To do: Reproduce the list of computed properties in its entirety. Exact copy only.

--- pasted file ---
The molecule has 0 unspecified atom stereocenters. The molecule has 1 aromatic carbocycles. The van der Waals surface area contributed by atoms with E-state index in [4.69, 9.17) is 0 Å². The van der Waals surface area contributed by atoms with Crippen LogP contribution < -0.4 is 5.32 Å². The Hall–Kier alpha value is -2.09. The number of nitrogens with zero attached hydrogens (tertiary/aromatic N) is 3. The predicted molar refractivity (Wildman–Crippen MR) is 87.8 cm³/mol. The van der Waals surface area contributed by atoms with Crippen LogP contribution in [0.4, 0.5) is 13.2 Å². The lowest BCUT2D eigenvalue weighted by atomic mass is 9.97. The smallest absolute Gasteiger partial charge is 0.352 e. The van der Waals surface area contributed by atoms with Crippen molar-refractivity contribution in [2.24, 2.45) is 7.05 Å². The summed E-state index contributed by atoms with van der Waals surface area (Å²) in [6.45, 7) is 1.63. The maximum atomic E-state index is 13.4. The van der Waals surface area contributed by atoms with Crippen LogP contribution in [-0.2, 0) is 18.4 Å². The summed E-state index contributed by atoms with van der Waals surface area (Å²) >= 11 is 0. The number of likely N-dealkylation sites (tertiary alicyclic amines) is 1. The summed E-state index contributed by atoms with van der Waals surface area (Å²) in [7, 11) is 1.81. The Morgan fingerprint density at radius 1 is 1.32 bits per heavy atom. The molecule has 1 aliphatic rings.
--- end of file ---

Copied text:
The molecule has 0 unspecified atom stereocenters. The molecule has 1 aromatic carbocycles. The van der Waals surface area contributed by atoms with E-state index in [4.69, 9.17) is 0 Å². The van der Waals surface area contributed by atoms with Crippen LogP contribution < -0.4 is 5.32 Å². The Hall–Kier alpha value is -2.09. The number of nitrogens with zero attached hydrogens (tertiary/aromatic N) is 3. The predicted molar refractivity (Wildman–Crippen MR) is 87.8 cm³/mol. The van der Waals surface area contributed by atoms with Crippen LogP contribution in [0.4, 0.5) is 13.2 Å². The lowest BCUT2D eigenvalue weighted by atomic mass is 9.97. The smallest absolute Gasteiger partial charge is 0.352 e. The van der Waals surface area contributed by atoms with Crippen molar-refractivity contribution in [2.24, 2.45) is 7.05 Å². The summed E-state index contributed by atoms with van der Waals surface area (Å²) in [6.45, 7) is 1.63. The maximum atomic E-state index is 13.4. The van der Waals surface area contributed by atoms with Crippen LogP contribution in [-0.2, 0) is 18.4 Å². The summed E-state index contributed by atoms with van der Waals surface area (Å²) >= 11 is 0. The number of likely N-dealkylation sites (tertiary alicyclic amines) is 1. The summed E-state index contributed by atoms with van der Waals surface area (Å²) in [7, 11) is 1.81. The Morgan fingerprint density at radius 1 is 1.32 bits per heavy atom. The molecule has 1 aliphatic rings.